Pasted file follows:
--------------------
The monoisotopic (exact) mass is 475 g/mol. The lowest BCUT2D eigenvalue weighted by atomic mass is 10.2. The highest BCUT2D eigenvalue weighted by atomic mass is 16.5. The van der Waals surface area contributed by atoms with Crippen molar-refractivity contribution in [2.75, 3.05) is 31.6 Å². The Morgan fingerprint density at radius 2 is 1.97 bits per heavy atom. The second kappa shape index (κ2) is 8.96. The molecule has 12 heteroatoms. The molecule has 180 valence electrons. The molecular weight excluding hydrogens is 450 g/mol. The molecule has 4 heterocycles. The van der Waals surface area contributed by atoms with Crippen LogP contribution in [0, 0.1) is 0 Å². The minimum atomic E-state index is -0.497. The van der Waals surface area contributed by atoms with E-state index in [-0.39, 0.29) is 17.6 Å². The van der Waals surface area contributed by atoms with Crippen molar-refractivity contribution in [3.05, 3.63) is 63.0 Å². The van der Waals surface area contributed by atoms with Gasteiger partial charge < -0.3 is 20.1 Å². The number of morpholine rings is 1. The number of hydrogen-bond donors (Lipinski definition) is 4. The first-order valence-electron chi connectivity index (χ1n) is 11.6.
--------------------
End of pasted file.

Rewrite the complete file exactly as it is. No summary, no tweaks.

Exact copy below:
The monoisotopic (exact) mass is 475 g/mol. The lowest BCUT2D eigenvalue weighted by atomic mass is 10.2. The highest BCUT2D eigenvalue weighted by atomic mass is 16.5. The van der Waals surface area contributed by atoms with Crippen molar-refractivity contribution in [2.75, 3.05) is 31.6 Å². The Morgan fingerprint density at radius 2 is 1.97 bits per heavy atom. The second kappa shape index (κ2) is 8.96. The molecule has 12 heteroatoms. The molecule has 180 valence electrons. The molecular weight excluding hydrogens is 450 g/mol. The molecule has 4 heterocycles. The van der Waals surface area contributed by atoms with Crippen LogP contribution in [0, 0.1) is 0 Å². The minimum atomic E-state index is -0.497. The van der Waals surface area contributed by atoms with E-state index in [-0.39, 0.29) is 17.6 Å². The van der Waals surface area contributed by atoms with Crippen molar-refractivity contribution in [3.05, 3.63) is 63.0 Å². The van der Waals surface area contributed by atoms with Gasteiger partial charge < -0.3 is 20.1 Å². The number of morpholine rings is 1. The number of hydrogen-bond donors (Lipinski definition) is 4. The first-order valence-electron chi connectivity index (χ1n) is 11.6.